Household paint

(Date: April 2016. Version: 2)

This factsheet has been written for members of the public by the UK Teratology Information Service (UKTIS). UKTIS is a not-for-profit organisation funded by Public Health England on behalf of UK Health Departments. UKTIS has been providing scientific information to health care providers since 1983 on the effects that medicines, recreational drugs and chemicals may have on the developing baby during pregnancy.

Paint

Household paints include a number of different products. Water-based paints are generally referred to as emulsions, whereas gloss paints are solvent-based The chemicals in a paint will therefore vary depending on the type of paint. Household paints produced prior to the 1970s may also contain lead which can be released into the air during paint removal.

Is it safe to use household paint in pregnancy?

We cannot provide a yes or no answer to this question because there are very few scientific studies that have investigated whether exposure to paint in pregnancy affects the unborn baby. However, it is very common for pregnant women to be exposed to household paint.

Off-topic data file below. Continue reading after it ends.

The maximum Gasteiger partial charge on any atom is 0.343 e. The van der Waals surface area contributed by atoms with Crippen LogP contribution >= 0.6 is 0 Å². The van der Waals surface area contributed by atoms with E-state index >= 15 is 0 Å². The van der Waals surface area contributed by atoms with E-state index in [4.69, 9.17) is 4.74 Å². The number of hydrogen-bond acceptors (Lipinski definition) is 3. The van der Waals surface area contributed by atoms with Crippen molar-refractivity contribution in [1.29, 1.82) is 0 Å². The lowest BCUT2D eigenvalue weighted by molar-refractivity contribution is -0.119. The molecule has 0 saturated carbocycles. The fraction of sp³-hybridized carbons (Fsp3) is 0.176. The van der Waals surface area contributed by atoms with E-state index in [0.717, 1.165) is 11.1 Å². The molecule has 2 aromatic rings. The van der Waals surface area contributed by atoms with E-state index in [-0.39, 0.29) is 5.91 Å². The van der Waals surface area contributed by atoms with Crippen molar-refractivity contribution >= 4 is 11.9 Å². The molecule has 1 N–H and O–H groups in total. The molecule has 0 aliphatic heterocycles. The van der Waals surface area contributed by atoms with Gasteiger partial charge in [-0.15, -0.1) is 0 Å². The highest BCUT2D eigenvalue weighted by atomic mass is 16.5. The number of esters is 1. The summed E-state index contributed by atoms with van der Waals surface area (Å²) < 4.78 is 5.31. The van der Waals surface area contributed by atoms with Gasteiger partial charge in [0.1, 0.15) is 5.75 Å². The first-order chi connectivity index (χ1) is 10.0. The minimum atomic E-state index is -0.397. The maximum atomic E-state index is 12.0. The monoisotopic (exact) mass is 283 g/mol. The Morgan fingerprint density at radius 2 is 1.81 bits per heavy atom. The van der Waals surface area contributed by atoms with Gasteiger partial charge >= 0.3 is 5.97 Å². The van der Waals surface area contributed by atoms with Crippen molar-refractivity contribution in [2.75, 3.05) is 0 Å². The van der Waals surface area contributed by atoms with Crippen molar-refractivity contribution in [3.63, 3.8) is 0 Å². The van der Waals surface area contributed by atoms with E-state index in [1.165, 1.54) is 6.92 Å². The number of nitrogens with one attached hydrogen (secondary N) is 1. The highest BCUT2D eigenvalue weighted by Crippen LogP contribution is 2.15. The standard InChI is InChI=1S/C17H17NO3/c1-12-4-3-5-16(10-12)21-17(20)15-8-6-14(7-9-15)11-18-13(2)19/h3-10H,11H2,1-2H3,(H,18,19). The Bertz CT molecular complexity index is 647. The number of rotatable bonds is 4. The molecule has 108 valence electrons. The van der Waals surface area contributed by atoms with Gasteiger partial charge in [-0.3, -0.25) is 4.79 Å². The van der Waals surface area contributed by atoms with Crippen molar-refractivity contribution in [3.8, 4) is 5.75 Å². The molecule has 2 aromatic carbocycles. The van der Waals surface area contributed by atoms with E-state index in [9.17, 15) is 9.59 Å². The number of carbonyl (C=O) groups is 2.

To minimise any possible risk of paint exposure, pregnant women should:
• Use protective equipment when painting (protective clothing, eye goggles, and a face mask that covers the mouth and nose)
• Ensure that the room is adequately ventilated
• Ensure that they are not experiencing symptoms of toxicity (such as dizziness or shortness of breath)
• Use water-based paints wherever possible
• Seek professional advice regarding the safe removal of old lead paint

While decorating, pregnant women should also take precautions to limit the risk of falling from a height.

Can exposure to household paint in pregnancy cause my baby to be born with birth defects?

A baby’s body and most internal organs are formed during the first 12 weeks of pregnancy. It is mainly during this time that some medicines are known to cause birth defects.